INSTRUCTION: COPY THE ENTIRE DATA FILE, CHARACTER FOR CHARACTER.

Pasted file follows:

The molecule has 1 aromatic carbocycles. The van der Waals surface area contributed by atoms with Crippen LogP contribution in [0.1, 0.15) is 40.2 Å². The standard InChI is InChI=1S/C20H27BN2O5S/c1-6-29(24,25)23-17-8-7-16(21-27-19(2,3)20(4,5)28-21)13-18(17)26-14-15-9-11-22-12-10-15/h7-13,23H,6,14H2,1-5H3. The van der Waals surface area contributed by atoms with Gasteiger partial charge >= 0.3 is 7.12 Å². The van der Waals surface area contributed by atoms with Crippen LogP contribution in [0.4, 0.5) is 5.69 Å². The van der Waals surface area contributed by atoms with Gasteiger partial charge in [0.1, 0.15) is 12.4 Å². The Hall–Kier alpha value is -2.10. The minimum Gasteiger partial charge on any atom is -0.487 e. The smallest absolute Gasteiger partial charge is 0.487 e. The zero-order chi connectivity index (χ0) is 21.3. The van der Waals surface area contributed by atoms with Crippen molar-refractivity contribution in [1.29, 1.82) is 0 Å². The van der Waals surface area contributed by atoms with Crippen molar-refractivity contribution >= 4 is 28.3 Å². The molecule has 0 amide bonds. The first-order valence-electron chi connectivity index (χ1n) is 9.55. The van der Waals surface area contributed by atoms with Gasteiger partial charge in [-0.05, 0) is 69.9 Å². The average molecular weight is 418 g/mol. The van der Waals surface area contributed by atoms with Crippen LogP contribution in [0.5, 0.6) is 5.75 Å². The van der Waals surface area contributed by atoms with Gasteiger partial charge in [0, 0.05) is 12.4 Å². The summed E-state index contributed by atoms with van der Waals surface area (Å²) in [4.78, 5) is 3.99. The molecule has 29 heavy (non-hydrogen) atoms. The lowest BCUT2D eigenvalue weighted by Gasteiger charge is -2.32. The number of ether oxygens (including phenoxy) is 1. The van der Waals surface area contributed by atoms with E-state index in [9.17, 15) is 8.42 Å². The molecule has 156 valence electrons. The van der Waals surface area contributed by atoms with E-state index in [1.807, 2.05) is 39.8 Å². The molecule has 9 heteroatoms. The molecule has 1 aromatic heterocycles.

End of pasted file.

The molecule has 1 aromatic carbocycles. The van der Waals surface area contributed by atoms with Crippen LogP contribution in [0.1, 0.15) is 40.2 Å². The standard InChI is InChI=1S/C20H27BN2O5S/c1-6-29(24,25)23-17-8-7-16(21-27-19(2,3)20(4,5)28-21)13-18(17)26-14-15-9-11-22-12-10-15/h7-13,23H,6,14H2,1-5H3. The van der Waals surface area contributed by atoms with Gasteiger partial charge >= 0.3 is 7.12 Å². The van der Waals surface area contributed by atoms with Crippen LogP contribution in [0.4, 0.5) is 5.69 Å². The van der Waals surface area contributed by atoms with Gasteiger partial charge in [0.1, 0.15) is 12.4 Å². The Hall–Kier alpha value is -2.10. The minimum Gasteiger partial charge on any atom is -0.487 e. The smallest absolute Gasteiger partial charge is 0.487 e. The zero-order chi connectivity index (χ0) is 21.3. The van der Waals surface area contributed by atoms with Crippen molar-refractivity contribution in [1.29, 1.82) is 0 Å². The van der Waals surface area contributed by atoms with Crippen molar-refractivity contribution >= 4 is 28.3 Å². The molecule has 0 amide bonds. The first-order valence-electron chi connectivity index (χ1n) is 9.55. The van der Waals surface area contributed by atoms with Gasteiger partial charge in [-0.05, 0) is 69.9 Å². The average molecular weight is 418 g/mol. The van der Waals surface area contributed by atoms with Crippen LogP contribution in [0.5, 0.6) is 5.75 Å². The van der Waals surface area contributed by atoms with Gasteiger partial charge in [0, 0.05) is 12.4 Å². The summed E-state index contributed by atoms with van der Waals surface area (Å²) in [4.78, 5) is 3.99. The molecule has 29 heavy (non-hydrogen) atoms. The lowest BCUT2D eigenvalue weighted by Gasteiger charge is -2.32. The number of ether oxygens (including phenoxy) is 1. The van der Waals surface area contributed by atoms with E-state index in [9.17, 15) is 8.42 Å². The molecule has 156 valence electrons. The van der Waals surface area contributed by atoms with E-state index in [1.807, 2.05) is 39.8 Å². The molecule has 9 heteroatoms. The molecule has 1 aromatic heterocycles.